There are few amazing pieces as under-appreciated (and well priced) as the Universal Genève Polerouter Jet. Finally after years in the under-rated pile of vintage watches, it is getting its time in the spotlight. As a fan of innovators and clever engineering feats, this watch was impossible to pass up on when it crossed my path. The flawless and rare dial combined with my desire to work on one of these movements made this restore a fantastic experience.
Universal Genève filed their patent for the Microtor in 1955. While they are certainly the most cited for the pioneering of this type of movement, the real credit actually belongs to the Buren Company (which made the movement that powers some of the Hamilton Thinline series and Bulova Ambassadors, among others) who filed their patent just a year before UG. As a result they were the winners of a patent infringement case that followed. While Buren may have won the innovation race by almost a year, Universal Genève it would seem was taking their time to not only perfect the mechanics, but also the aesthetics of their movement. The iteration they put out was impeccably finished (fittingly with Geneva Stripes) and is absolutely beautiful mechanically and visually.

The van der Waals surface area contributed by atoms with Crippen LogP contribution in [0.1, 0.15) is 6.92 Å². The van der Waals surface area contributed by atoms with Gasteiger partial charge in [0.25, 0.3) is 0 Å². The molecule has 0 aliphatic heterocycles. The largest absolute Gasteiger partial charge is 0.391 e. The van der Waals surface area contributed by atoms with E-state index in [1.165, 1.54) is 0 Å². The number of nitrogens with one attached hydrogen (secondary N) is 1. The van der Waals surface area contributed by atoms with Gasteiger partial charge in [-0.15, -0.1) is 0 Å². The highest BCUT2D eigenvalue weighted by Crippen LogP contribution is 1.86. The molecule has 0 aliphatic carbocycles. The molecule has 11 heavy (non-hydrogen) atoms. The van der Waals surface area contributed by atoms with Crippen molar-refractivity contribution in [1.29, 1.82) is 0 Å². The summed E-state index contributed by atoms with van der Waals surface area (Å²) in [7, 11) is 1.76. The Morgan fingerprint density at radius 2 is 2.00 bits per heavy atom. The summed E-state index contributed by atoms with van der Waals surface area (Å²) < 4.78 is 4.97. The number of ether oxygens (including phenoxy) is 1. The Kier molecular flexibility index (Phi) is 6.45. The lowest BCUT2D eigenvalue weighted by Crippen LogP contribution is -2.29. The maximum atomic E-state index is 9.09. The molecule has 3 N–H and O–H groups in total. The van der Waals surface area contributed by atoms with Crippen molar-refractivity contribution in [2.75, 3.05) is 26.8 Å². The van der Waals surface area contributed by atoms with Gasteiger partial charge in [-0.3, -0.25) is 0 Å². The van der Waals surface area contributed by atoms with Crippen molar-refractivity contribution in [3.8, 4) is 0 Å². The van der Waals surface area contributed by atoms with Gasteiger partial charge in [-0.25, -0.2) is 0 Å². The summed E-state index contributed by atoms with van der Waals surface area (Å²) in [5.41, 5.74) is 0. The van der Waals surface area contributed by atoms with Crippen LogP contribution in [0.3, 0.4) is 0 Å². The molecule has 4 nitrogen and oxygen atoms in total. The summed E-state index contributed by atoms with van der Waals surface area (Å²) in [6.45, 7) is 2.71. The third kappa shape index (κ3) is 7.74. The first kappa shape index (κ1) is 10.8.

The original purpose of the smaller rotor set into the movement is that it saves big on the total thickness of an automatic watch. A quick Google of the world’s thinnest automatic watch will bring up the Piaget Altiplano that unsurprisingly utilizes the Microtor technology. A secondary benefit utilized by the finest of watchmakers (such as Patek Philippe, A. Lange and Sohne, and others) is that minimizing the space needed for the automatic rotor increases the room available for complications as well as the display-ability of the movement through a sapphire back. Usually a rotor will eat up about 30-50% of the viewing space at a time but the Microtor requires much less and usually allows for an unobstructed view of the hairspring and the other mechanics.
I got this watch in running condition but in need of a full service. The balance was sluggish and under the microscope it was easy to see why. Sometimes oil just migrates and dries up but sometimes it collects dirt and becomes extra viscous or dries up, creating resistance where it is supposed to be there for the opposite reason. Oil had caked up in the balance jewels and was prohibiting free movement of the balance. A thorough cleaning and oiling took care of the problem and after a slight regulation the watch was running beautifully.
On the wrist this watch is fantastic. It expectedly wears very lightly. The smaller profile comes out on the wrist. The brushed dial is different from the typical iterations of this watch and the rose gold markers and hands it gives the piece an added elegance.
All together, this is a wonderful vintage piece that showcases innovation, timeless styling, and easily one of my favorite movements to work on. If you are a stickler for slim watches but want an automatic, you can’t go wrong with one of these vintage beauties.